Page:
The Spanish Foot

First, I’d like to thank John Kissel.  On a recent trip to the Metropolitan Museum of Art, John took a number of photos in the period furniture area that he was kind enough to share with me.  John and I briefly discussed the wide variation in “Spanish Foot” designs.  I think the shot below says it all.


One might ask, “why is it called a Spanish foot?”  My answer is, I’m not sure.  I can only surmise that this was one of many decorative post terminations used by Continental craftsman during the Baroque period. This style was heavily influenced by Spanish Baroque artisans and approved by Holy Mother Church.  (Interestingly enough Spain also gave us the Inquisition, at about the same time.)  The Spanish foot seems to have followed aristocratic Catholics around Europe then made it’s was to England in the furniture that we now refer to as Jacobean (the Stuart period) which ended (stylistically) with William and Mary.  I’m hoping that my friend, Jack Plane will “weigh in” and provide a little more background.  Again, if you’re not visiting Jack’s blog on a regular basis, you’re cheating yourself.

Here’s a look at a number of Spanish feet.  Basically, they all begin as right or obtuse trapezoids.  From that point, it’s all a matter of imagination.

From the craftsman’s point of view, the good news is that the Spanish foot is much easier to produce than it looks.  It requires the use of very few tools.  In fact, a simple (yet very satisfying) version can be manufactured with a handsaw, a couple of bench chisels and (perhaps) a file (or $200 rasp, if you’ve got one).

The Spanish foot is not for everyone.  It seems that you either love it or hate.  But it’s quick and unique and may have some contemporary applications.  Or maybe I just have a fetish!

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10 Comments on “The Spanish Foot”

  1. Jack Plane Says:

    The ‘Spanish’ or ‘Braganza’ foot is often accredited to the Portuguese bride of Charles II (1630 –1685), Catherine of Braganza, whose dowry purportedly contained furniture with the distinctive carved feet.

    However, the style of feet on your chair – and those that are generally described as Spanish feet – first appeared on English chairs in the very early 1700s.

    To my mind, the feet you have carved are the apotheosis of the genre.

    • D.B. Laney Says:

      Thanks Jack.  History and furniture, they go hand in hand.  Of course, now I’m envisioning a portrait of myself pasted up on some domed ceiling, one hand holding a v-tool and a couple of shallow gouges, the other reaching out to some angelic figure who bears a striking resemblance to Marilyn Monroe.  Not sure where that came from.

  2. Brian Eve Says:

    Nice! Thanks for the photos. It looks like there is a wide variety, nearly all of them being a bit simpler than ball and claw feet.

  3. D.B., I hope you do a tutorial on carving these.


  4. The term “Spanish foot” is not contemporary and came into usage by the late 19th/early 20th century and was famously used by countless furniture dealers. Since that term is spurious we call them scroll feet, or in the case of the versions you show, “three-loped scroll feet”, a good, accurate description that keeps Catherine of Braganza out of it!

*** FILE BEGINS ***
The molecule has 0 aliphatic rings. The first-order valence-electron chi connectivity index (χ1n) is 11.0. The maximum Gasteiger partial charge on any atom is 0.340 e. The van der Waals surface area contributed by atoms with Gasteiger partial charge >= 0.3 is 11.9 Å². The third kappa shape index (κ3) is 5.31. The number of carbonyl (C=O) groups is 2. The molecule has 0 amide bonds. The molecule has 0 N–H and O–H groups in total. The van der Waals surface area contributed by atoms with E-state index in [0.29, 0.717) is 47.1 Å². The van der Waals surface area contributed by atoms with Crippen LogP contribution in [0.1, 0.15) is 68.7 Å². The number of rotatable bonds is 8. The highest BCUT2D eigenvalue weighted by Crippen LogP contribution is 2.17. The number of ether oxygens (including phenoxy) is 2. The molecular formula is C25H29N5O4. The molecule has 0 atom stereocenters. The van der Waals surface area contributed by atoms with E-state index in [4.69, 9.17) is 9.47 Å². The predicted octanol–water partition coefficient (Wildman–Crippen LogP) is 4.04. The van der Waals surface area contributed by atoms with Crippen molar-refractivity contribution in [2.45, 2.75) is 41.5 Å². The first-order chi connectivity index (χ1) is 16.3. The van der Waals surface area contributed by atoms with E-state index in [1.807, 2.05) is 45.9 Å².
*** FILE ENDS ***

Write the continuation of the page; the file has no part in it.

• Yes, but all the museum curators call them ‘Spanish feet’…..

      • Of course, many have in the past. Furniture curator’s have used colloquialisms and euphemisms without thinking as much as the next person has. But I would hope today most working in the field reflect on their terminology with the goal of reducing confusion for their readers. If you don’t know what a term means you shouldn’t use it or repeat it because just because it been used in the past. I have only used the term “scroll foot” in cataloguing furniture with this type of carved foot. The term “brush feet” for this form is good and dead, we can do away with “Spanish feet” as well!

      • Sorry Chris, I should have been a bit less subtle. Curators are notorious for passing along myths and legends. I was just being a tad sarcastic.

  5. D.B. Laney Says:

    I have heard of unscrupulous Victorian and Edwardian sellers of antiquities making up stories about their goods. Being a rather naive old man I’m always surprised. Imagine my reaction to our current U.S. Election! But I quite enjoy the story about Catherine of Braganza.

    In a much earlier part of my life, I was a serious student of the Renaissance (my college major). I seem to remember that the Stuarts were quite adept at raising capital through the issuance of Royal Patents. Imagine the lucky joiner who got the license to “carve Princess Catherine’s Spanish Feet”.

    If I’m not mistaken, our British brethren refer to a variant of a “C” scroll foot as a Braganza foot, one that presents on one or three planes. This style foot is easily carved, with specialized carving tools. Would that we still had a Cottage Industry system. I could take my rough work to the carver, the guilder, the polisher, etc. But, alas, it is no more!

    From now on, I’m going to refer to this style as a concave, convex, obtusely trapezoidal foot. Just to avoid confusion.

  6. Jack Plane Says:

    The earlier scroll foot is an entirely different entity to the type of foot under discussion here and the use of ‘scroll’ when describing the ‘Spanish’ foot is certain to muddy the waters.
    Although a misnomer, the moniker ‘Spanish foot’ is a familiar and broadly accepted term.

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